blindness, gradual loss of peripheral vision, and eventually blindness.” R. at 1698. The Medical
Board recommended referral to the Physical Evaluation Board. Id.
A March 20, 1970, clinical record cover sheet reflected that Mr. Vacaneri separated from
service due to “[d]isability, EPTS, not aggravated by [service],” which was identified as bilateral
RP with poor night vision and constriction of visual fields to within five degrees. R. at 196.
Contemporaneous with his discharge, Mr. Vacaneri filed a claim for service connection for
a bilateral eye condition with loss of vision at night. R. at 1700-01. In an April 1970 decision, the
RO denied the claim, explaining that the April 1969 pre-induction examination report noted
defective vision, RP was diagnosed in February 1970, and Mr. Vacaneri was subsequently
discharged due to RP in March 1970. R. at 1706. The RO decision noted that RP was a
4 for each of the six categories, with “1” indicating the highest level of fitness and “4” representing defects below the
minimum standards for enlistment or induction. Id.

2 RP is a “slowly progressive, bilateral degeneration of the retina . . . caused by various genetic mutations.
Symptoms include night blindness and loss of peripheral vision.” THE MERCK MANUAL 618 (19th ed. 2011).
3
constitutional or developmental abnormality not subject to service connection. Id. The RO notified
Mr. Vacaneri of its decision in May 1970, indicating that his eye condition was not a disability
recognized under the law. R. at 1703. The letter further explained that the service records reflected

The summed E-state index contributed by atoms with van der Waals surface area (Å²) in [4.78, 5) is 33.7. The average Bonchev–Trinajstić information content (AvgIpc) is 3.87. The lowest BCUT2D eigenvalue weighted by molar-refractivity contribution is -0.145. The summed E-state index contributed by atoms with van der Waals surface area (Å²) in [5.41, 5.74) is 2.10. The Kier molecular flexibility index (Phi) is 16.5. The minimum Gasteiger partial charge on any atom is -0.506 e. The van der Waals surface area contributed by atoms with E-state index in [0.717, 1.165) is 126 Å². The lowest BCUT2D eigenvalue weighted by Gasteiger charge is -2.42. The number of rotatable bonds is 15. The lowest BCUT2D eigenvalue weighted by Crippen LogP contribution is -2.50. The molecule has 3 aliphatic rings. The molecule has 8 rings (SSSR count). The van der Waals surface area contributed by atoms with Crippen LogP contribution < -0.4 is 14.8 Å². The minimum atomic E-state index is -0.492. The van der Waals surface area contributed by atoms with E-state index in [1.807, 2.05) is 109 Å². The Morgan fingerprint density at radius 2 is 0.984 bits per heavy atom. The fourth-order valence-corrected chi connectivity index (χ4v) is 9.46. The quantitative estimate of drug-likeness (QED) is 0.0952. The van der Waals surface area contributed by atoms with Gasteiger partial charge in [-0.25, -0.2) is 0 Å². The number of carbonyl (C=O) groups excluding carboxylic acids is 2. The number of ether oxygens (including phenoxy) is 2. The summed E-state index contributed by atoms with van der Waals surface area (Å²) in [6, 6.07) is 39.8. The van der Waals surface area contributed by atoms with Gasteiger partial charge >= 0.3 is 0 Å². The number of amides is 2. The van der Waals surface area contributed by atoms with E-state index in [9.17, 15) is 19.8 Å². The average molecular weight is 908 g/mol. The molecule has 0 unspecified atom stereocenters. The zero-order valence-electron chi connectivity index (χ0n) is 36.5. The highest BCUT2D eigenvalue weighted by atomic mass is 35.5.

that defective vision was noted on his pre-induction examination and that his diagnosed eye
condition was determined “to have existed prior to service, [but was] not aggravated by service.”
Id. Mr. Vacaneri did not appeal the adverse RO decision.
In May 1979 and March 1980, he sought to reopen the claim for service connection for a
bilateral eye condition. R. at 1561-64, 1577-80. In September 1980, VA continued the denial of
service connection. R. at 1495. In May 2005, he again sought to reopen the claim for service
connection, R. at 1305, and, although the RO reopened the claim, it again denied service
connection, R. at 1287-89.
In November 2007, Mr. Vacaneri filed another petition to reopen the claim for service
connection for an eye condition. R. at 1269-74. In March 2008, the RO again continued its denial
of service connection. R. at 1241-47. In June 2008, Mr. Vacaneri filed a Notice of Disagreement
(NOD), and, following a January 2009 Statement of the Case (SOC), R. at 1181-95, he perfected
an appeal to the Board in March 2009, R. at 1203. Also, in March 2009, Mr. Vacaneri, through
counsel, argued that VA had committed CUE “each time it denied the [] claim for service
connection” because it did not “apply the proper law[] or afford [him] the presumption of
soundness and aggravation.” R. at 1210.
In July 2012, Mr. Vacaneri underwent a VA examination addressing his eye condition. R.
at 1087-103. In August 2012, a supplemental opinion was obtained from a separate VA examiner.
R. at 1069-70. In August 2012, the RO awarded service connection for bilateral RP with residual
blindness, assigning a 100% disability evaluation effective November 23, 2007. R. at 510-17. In
the same decision, the RO determined that its April 1970 decision contained no CUE because
medical evidence in service showed that his eye disability preexisted service and was not